In addition, because you use a shorter range of motion and don’t put your lower back in the same kind of vulnerable position as in the traditional deadlift, rack pulls can have a comparatively lower risk of injury. A lower back injury or even just lower back pain can effectively hamper your bodybuilding progress.

When you handle much weight in the rack pull, your grip strength might give out before your target muscles. You don’t want your grip to be the limiting factor in your back training, so don’t hesitate to use a pair of lifting straps to reinforce it if needed.

You’ll be doing straight sets with low reps and heavy weights for maximum strength gains and laying the foundation for a thick, powerful back. A stronger muscle is generally a bigger muscle.

Muscles Worked in Rack Pulls

Rack pull muscles worked

Primary muscles worked:

Secondary muscles worked:

How to Perform Rack Pulls

  1. Set up the barbell in a power or squat rack at an appropriate height. The bar should be positioned at knee level or slightly below. Adjust the safety bars or pins to ensure they are set at the desired height to prevent the weight from going too low.
  2. Position yourself in front of the barbell with your feet shoulder-width apart or slightly wider. Your toes should be pointing forward or slightly outward.
  3. Bend at the hips and knees to lower yourself and grip the barbell with an overhand grip (palms facing towards you) slightly wider than shoulder-width. Ensure your grip is secure and comfortable. Use lifting straps if needed.
  4. With your back straight and chest lifted, engage your core muscles and brace your abs to help maintain stability throughout the movement.
  5. Inhale and begin the movement by extending your hips and knees, lifting the barbell, and pulling it close to your body.
  6. Keep your back straight and shoulders pulled back as you lift. Focus on engaging your glutes, hamstrings, and back muscles to drive the movement.
  7. Aim to bring your shoulder blades back and down as you lift, squeezing your back muscles at the top of the movement.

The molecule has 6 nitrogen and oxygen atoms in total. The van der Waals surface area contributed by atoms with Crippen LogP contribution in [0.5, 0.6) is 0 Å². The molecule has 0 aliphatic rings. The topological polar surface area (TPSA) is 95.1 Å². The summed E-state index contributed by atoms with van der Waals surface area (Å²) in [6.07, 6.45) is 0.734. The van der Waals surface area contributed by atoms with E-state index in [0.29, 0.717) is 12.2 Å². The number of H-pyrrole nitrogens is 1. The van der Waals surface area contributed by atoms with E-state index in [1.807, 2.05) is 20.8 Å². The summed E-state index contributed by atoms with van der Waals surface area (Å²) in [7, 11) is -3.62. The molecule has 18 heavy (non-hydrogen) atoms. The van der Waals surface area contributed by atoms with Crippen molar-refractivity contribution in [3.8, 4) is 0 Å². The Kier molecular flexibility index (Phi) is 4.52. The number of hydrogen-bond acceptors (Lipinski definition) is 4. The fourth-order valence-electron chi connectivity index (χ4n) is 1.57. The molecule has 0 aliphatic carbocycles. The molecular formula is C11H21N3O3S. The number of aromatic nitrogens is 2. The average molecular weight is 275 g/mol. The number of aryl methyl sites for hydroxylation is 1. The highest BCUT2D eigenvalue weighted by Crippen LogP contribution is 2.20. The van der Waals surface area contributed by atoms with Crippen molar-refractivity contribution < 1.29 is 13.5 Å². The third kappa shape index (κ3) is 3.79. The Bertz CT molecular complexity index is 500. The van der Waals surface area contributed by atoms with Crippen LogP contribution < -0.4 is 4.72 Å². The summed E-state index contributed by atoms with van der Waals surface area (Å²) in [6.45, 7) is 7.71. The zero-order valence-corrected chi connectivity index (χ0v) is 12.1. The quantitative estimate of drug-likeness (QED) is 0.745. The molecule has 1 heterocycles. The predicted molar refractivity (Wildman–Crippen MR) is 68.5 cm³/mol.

8. Lower the barbell back down to the starting position by bending at the hips and knees. Keep your back straight and control the descent of the weight.
  9. Repeat the movement for your desired number of repetitions.

Pull-Up / Lat Pulldown

Time for some vertical pulls to build lat width with an exercise of your choice: the classic pull-up or the lat pulldown.

The pull-up has been a staple in bodybuilding training routines for a century or more, and for a good reason: you’ll be hard-pressed to find a better exercise for building a broad back.

Pull-ups only require your body weight and a pull-up bar but are unsurpassed for adding muscle mass to your upper lats. In addition, they hit your lower traps and biceps in true compound exercise fashion.

They are challenging and suitable for the advanced lifter who can do a decent number of reps. If you want to give the pull-up a go but find yourself struggling, you can use an assisted pull-up machine to provide you with just enough of a boost.

Alternatively, you can do the wide-grip lat pulldown.

True to its name, wide-grip pulldowns primarily target the latissimus dorsi muscles, which create a wide and V-shaped appearance in the upper body when viewed from the rear.

They are one of the five most popular exercises for both men and women and a great addition to your back day hypertrophy workout.

Many bodybuilders find it easier to focus properly on the lats with the lat pulldown machine’s stability.

Regardless of which you prefer, the pull-up and the lat pulldown are your go-to options for a wide, muscular back.

How to Perform the Pull-Up

  1. Stand beneath a pull-up bar and reach up to grasp it with an overhand grip (palms facing away from you), slightly wider than shoulder-width apart. Ensure your grip is secure and comfortable.
  2. Hang freely from the bar, fully extending your arms. Your feet should be off the ground.
  3. Engage your core muscles by squeezing your abs and glutes.
  4. Inhale and initiate the movement by pulling yourself up towards the bar by bending your elbows and squeezing your shoulder blades together. Focus on using your back muscles rather than relying on your upper arms.
  5. Continue pulling yourself up until your chin reaches or clears the bar. Keep your torso upright and avoid excessive swinging or kicking with your legs.
  6. Slowly lower yourself back down to the starting position while maintaining control and stability, fully extending your arms.
  7. Repeat the movement for your desired number of repetitions.

How to Perform the Lat Pulldown

  1. Sit on the lat pulldown machine and adjust the thigh pad to fit snugly against your thighs.
  2. Reach up and grasp the wide bar attachment with an overhand grip (palms facing away from you), slightly wider than shoulder-width. Ensure your grip is secure and comfortable.
  3. Keep your feet flat on the floor and sit with your back straight and chest up.